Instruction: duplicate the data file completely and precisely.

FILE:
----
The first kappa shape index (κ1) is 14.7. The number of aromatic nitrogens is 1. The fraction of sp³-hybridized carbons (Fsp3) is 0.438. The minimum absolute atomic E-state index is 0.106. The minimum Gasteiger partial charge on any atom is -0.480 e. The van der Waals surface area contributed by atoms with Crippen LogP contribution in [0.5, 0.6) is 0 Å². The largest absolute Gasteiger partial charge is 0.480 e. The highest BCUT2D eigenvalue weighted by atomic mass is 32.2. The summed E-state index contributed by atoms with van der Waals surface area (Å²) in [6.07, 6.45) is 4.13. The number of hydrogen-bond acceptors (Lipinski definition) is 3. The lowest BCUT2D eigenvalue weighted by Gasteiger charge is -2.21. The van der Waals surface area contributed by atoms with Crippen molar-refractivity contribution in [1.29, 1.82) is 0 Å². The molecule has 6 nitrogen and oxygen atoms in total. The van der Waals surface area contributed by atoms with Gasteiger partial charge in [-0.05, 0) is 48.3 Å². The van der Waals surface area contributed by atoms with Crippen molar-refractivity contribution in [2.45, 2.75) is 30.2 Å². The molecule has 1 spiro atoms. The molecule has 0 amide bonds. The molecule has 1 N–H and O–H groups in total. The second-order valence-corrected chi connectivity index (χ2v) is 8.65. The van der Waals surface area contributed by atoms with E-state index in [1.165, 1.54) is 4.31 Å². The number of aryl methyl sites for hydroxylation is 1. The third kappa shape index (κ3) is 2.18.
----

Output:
The first kappa shape index (κ1) is 14.7. The number of aromatic nitrogens is 1. The fraction of sp³-hybridized carbons (Fsp3) is 0.438. The minimum absolute atomic E-state index is 0.106. The minimum Gasteiger partial charge on any atom is -0.480 e. The van der Waals surface area contributed by atoms with Crippen LogP contribution in [0.5, 0.6) is 0 Å². The largest absolute Gasteiger partial charge is 0.480 e. The highest BCUT2D eigenvalue weighted by atomic mass is 32.2. The summed E-state index contributed by atoms with van der Waals surface area (Å²) in [6.07, 6.45) is 4.13. The number of hydrogen-bond acceptors (Lipinski definition) is 3. The lowest BCUT2D eigenvalue weighted by Gasteiger charge is -2.21. The van der Waals surface area contributed by atoms with Crippen molar-refractivity contribution in [1.29, 1.82) is 0 Å². The molecule has 6 nitrogen and oxygen atoms in total. The van der Waals surface area contributed by atoms with Gasteiger partial charge in [-0.05, 0) is 48.3 Å². The van der Waals surface area contributed by atoms with Crippen molar-refractivity contribution in [2.45, 2.75) is 30.2 Å². The molecule has 1 spiro atoms. The molecule has 0 amide bonds. The molecule has 1 N–H and O–H groups in total. The second-order valence-corrected chi connectivity index (χ2v) is 8.65. The van der Waals surface area contributed by atoms with E-state index in [1.165, 1.54) is 4.31 Å². The number of aryl methyl sites for hydroxylation is 1. The third kappa shape index (κ3) is 2.18.